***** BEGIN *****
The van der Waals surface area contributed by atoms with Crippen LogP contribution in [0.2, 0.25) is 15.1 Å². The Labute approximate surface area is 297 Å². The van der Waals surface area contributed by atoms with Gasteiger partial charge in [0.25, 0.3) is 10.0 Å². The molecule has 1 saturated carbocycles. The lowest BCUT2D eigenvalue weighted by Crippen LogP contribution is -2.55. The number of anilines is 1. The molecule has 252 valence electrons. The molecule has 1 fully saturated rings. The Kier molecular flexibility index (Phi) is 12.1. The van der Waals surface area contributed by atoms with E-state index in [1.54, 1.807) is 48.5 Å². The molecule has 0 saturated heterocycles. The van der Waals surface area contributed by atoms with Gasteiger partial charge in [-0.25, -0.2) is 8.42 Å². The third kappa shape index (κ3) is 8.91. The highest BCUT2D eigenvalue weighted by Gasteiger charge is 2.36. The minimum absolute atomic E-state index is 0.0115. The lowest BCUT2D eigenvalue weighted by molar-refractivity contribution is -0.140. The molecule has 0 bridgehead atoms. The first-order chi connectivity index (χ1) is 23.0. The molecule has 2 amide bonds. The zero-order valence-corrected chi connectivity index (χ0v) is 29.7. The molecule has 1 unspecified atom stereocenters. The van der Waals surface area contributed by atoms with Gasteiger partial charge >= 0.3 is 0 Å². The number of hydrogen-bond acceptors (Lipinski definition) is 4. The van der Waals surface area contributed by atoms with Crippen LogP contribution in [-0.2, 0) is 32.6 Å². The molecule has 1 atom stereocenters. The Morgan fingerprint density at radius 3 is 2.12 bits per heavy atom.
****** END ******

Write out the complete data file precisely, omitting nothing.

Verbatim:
The van der Waals surface area contributed by atoms with Crippen LogP contribution in [0.2, 0.25) is 15.1 Å². The Labute approximate surface area is 297 Å². The van der Waals surface area contributed by atoms with Gasteiger partial charge in [0.25, 0.3) is 10.0 Å². The molecule has 1 saturated carbocycles. The lowest BCUT2D eigenvalue weighted by Crippen LogP contribution is -2.55. The number of anilines is 1. The molecule has 252 valence electrons. The molecule has 1 fully saturated rings. The Kier molecular flexibility index (Phi) is 12.1. The van der Waals surface area contributed by atoms with E-state index in [1.54, 1.807) is 48.5 Å². The molecule has 0 saturated heterocycles. The van der Waals surface area contributed by atoms with Gasteiger partial charge in [-0.25, -0.2) is 8.42 Å². The third kappa shape index (κ3) is 8.91. The highest BCUT2D eigenvalue weighted by Gasteiger charge is 2.36. The minimum absolute atomic E-state index is 0.0115. The lowest BCUT2D eigenvalue weighted by molar-refractivity contribution is -0.140. The molecule has 0 bridgehead atoms. The first-order chi connectivity index (χ1) is 23.0. The molecule has 2 amide bonds. The zero-order valence-corrected chi connectivity index (χ0v) is 29.7. The molecule has 1 unspecified atom stereocenters. The van der Waals surface area contributed by atoms with Gasteiger partial charge >= 0.3 is 0 Å². The number of hydrogen-bond acceptors (Lipinski definition) is 4. The van der Waals surface area contributed by atoms with Crippen LogP contribution in [-0.2, 0) is 32.6 Å². The molecule has 1 atom stereocenters. The Morgan fingerprint density at radius 3 is 2.12 bits per heavy atom.